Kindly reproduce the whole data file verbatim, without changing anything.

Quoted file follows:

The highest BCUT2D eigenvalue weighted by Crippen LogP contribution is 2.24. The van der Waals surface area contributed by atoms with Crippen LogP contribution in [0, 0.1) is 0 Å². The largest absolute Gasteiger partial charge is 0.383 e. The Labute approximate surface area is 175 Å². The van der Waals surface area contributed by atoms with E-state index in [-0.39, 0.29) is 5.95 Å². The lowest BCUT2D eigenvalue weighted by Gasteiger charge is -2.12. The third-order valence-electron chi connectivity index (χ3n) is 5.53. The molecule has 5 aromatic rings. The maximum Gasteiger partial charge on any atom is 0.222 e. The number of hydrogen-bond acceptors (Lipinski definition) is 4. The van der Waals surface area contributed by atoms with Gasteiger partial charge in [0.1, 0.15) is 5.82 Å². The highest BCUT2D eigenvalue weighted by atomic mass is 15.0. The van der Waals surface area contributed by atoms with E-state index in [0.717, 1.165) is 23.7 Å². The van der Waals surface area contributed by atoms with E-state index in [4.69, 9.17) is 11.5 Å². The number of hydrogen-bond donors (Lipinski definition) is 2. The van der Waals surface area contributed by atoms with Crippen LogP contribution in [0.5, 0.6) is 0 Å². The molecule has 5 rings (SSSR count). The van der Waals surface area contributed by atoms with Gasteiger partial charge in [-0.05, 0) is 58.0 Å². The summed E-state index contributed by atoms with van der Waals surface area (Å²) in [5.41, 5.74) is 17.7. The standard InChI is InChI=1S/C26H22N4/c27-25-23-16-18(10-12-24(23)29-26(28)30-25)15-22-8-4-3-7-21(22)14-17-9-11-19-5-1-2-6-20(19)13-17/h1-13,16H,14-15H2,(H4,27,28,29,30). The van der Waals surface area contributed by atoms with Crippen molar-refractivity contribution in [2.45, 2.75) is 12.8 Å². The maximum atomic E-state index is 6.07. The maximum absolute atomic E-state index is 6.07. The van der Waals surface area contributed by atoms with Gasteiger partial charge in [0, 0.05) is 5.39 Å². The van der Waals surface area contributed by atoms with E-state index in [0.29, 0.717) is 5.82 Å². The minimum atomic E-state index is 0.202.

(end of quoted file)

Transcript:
The highest BCUT2D eigenvalue weighted by Crippen LogP contribution is 2.24. The van der Waals surface area contributed by atoms with Crippen LogP contribution in [0, 0.1) is 0 Å². The largest absolute Gasteiger partial charge is 0.383 e. The Labute approximate surface area is 175 Å². The van der Waals surface area contributed by atoms with E-state index in [-0.39, 0.29) is 5.95 Å². The lowest BCUT2D eigenvalue weighted by Gasteiger charge is -2.12. The third-order valence-electron chi connectivity index (χ3n) is 5.53. The molecule has 5 aromatic rings. The maximum Gasteiger partial charge on any atom is 0.222 e. The number of hydrogen-bond acceptors (Lipinski definition) is 4. The van der Waals surface area contributed by atoms with Gasteiger partial charge in [0.1, 0.15) is 5.82 Å². The highest BCUT2D eigenvalue weighted by atomic mass is 15.0. The van der Waals surface area contributed by atoms with E-state index in [0.717, 1.165) is 23.7 Å². The van der Waals surface area contributed by atoms with E-state index in [4.69, 9.17) is 11.5 Å². The number of hydrogen-bond donors (Lipinski definition) is 2. The van der Waals surface area contributed by atoms with Crippen LogP contribution in [0.5, 0.6) is 0 Å². The molecule has 5 rings (SSSR count). The van der Waals surface area contributed by atoms with Gasteiger partial charge in [-0.05, 0) is 58.0 Å². The summed E-state index contributed by atoms with van der Waals surface area (Å²) in [5.41, 5.74) is 17.7. The standard InChI is InChI=1S/C26H22N4/c27-25-23-16-18(10-12-24(23)29-26(28)30-25)15-22-8-4-3-7-21(22)14-17-9-11-19-5-1-2-6-20(19)13-17/h1-13,16H,14-15H2,(H4,27,28,29,30). The van der Waals surface area contributed by atoms with Crippen molar-refractivity contribution in [2.45, 2.75) is 12.8 Å². The maximum atomic E-state index is 6.07. The maximum absolute atomic E-state index is 6.07. The van der Waals surface area contributed by atoms with Gasteiger partial charge in [0, 0.05) is 5.39 Å². The van der Waals surface area contributed by atoms with E-state index in [0.29, 0.717) is 5.82 Å². The minimum atomic E-state index is 0.202.